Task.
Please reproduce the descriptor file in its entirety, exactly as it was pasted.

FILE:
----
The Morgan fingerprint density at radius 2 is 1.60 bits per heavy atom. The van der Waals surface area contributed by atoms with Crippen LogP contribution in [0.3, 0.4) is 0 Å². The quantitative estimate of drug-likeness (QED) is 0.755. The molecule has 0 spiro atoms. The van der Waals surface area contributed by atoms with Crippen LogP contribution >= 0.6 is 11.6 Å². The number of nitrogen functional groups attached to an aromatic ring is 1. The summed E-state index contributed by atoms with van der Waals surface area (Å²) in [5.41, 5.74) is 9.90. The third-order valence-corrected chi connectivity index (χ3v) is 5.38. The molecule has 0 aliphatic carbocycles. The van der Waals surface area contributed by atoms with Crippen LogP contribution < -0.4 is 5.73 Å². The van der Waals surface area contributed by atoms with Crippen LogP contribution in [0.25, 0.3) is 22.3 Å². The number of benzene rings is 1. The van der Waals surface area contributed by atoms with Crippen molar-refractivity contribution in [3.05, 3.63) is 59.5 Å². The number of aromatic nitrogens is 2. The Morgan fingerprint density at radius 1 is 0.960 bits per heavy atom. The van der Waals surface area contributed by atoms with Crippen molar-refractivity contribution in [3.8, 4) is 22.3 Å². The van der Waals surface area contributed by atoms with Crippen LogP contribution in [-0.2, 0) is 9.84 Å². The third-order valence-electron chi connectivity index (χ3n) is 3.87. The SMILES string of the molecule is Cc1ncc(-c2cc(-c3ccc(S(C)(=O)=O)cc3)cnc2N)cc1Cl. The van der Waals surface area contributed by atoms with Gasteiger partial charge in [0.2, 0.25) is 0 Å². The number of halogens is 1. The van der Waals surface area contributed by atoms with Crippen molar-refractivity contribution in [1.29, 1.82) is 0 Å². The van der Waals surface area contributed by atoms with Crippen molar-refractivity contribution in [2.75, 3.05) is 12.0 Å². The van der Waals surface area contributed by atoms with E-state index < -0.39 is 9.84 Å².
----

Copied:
The Morgan fingerprint density at radius 2 is 1.60 bits per heavy atom. The van der Waals surface area contributed by atoms with Crippen LogP contribution in [0.3, 0.4) is 0 Å². The quantitative estimate of drug-likeness (QED) is 0.755. The molecule has 0 spiro atoms. The van der Waals surface area contributed by atoms with Crippen LogP contribution >= 0.6 is 11.6 Å². The number of nitrogen functional groups attached to an aromatic ring is 1. The summed E-state index contributed by atoms with van der Waals surface area (Å²) in [5.41, 5.74) is 9.90. The third-order valence-corrected chi connectivity index (χ3v) is 5.38. The molecule has 0 aliphatic carbocycles. The van der Waals surface area contributed by atoms with Crippen LogP contribution < -0.4 is 5.73 Å². The van der Waals surface area contributed by atoms with Crippen LogP contribution in [0.25, 0.3) is 22.3 Å². The number of benzene rings is 1. The van der Waals surface area contributed by atoms with Crippen molar-refractivity contribution in [3.05, 3.63) is 59.5 Å². The number of aromatic nitrogens is 2. The Morgan fingerprint density at radius 1 is 0.960 bits per heavy atom. The van der Waals surface area contributed by atoms with Crippen molar-refractivity contribution in [3.8, 4) is 22.3 Å². The van der Waals surface area contributed by atoms with Crippen LogP contribution in [-0.2, 0) is 9.84 Å². The third-order valence-electron chi connectivity index (χ3n) is 3.87. The SMILES string of the molecule is Cc1ncc(-c2cc(-c3ccc(S(C)(=O)=O)cc3)cnc2N)cc1Cl. The van der Waals surface area contributed by atoms with Gasteiger partial charge in [0.2, 0.25) is 0 Å². The number of halogens is 1. The van der Waals surface area contributed by atoms with Crippen molar-refractivity contribution in [1.29, 1.82) is 0 Å². The van der Waals surface area contributed by atoms with Crippen molar-refractivity contribution in [2.75, 3.05) is 12.0 Å². The van der Waals surface area contributed by atoms with E-state index < -0.39 is 9.84 Å².